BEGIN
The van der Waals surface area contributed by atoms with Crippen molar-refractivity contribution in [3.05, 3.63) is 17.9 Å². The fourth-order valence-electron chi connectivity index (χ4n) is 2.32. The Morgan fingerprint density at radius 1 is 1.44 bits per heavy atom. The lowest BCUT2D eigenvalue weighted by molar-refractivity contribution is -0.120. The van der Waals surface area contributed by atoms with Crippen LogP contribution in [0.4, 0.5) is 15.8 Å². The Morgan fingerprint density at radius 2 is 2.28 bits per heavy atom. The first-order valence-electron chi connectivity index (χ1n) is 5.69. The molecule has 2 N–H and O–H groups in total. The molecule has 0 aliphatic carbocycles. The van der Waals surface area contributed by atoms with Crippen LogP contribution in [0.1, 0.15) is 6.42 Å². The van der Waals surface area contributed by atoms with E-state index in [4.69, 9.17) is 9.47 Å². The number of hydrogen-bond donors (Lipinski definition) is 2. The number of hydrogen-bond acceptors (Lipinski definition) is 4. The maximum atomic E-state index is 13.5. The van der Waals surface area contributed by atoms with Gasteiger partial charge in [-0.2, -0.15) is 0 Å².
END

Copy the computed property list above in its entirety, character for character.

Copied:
The van der Waals surface area contributed by atoms with Crippen molar-refractivity contribution in [3.05, 3.63) is 17.9 Å². The fourth-order valence-electron chi connectivity index (χ4n) is 2.32. The Morgan fingerprint density at radius 1 is 1.44 bits per heavy atom. The lowest BCUT2D eigenvalue weighted by molar-refractivity contribution is -0.120. The van der Waals surface area contributed by atoms with Crippen LogP contribution in [0.4, 0.5) is 15.8 Å². The Morgan fingerprint density at radius 2 is 2.28 bits per heavy atom. The first-order valence-electron chi connectivity index (χ1n) is 5.69. The molecule has 2 N–H and O–H groups in total. The molecule has 0 aliphatic carbocycles. The van der Waals surface area contributed by atoms with Crippen LogP contribution in [0.1, 0.15) is 6.42 Å². The van der Waals surface area contributed by atoms with E-state index in [4.69, 9.17) is 9.47 Å². The number of hydrogen-bond donors (Lipinski definition) is 2. The number of hydrogen-bond acceptors (Lipinski definition) is 4. The maximum atomic E-state index is 13.5. The van der Waals surface area contributed by atoms with Gasteiger partial charge in [-0.2, -0.15) is 0 Å².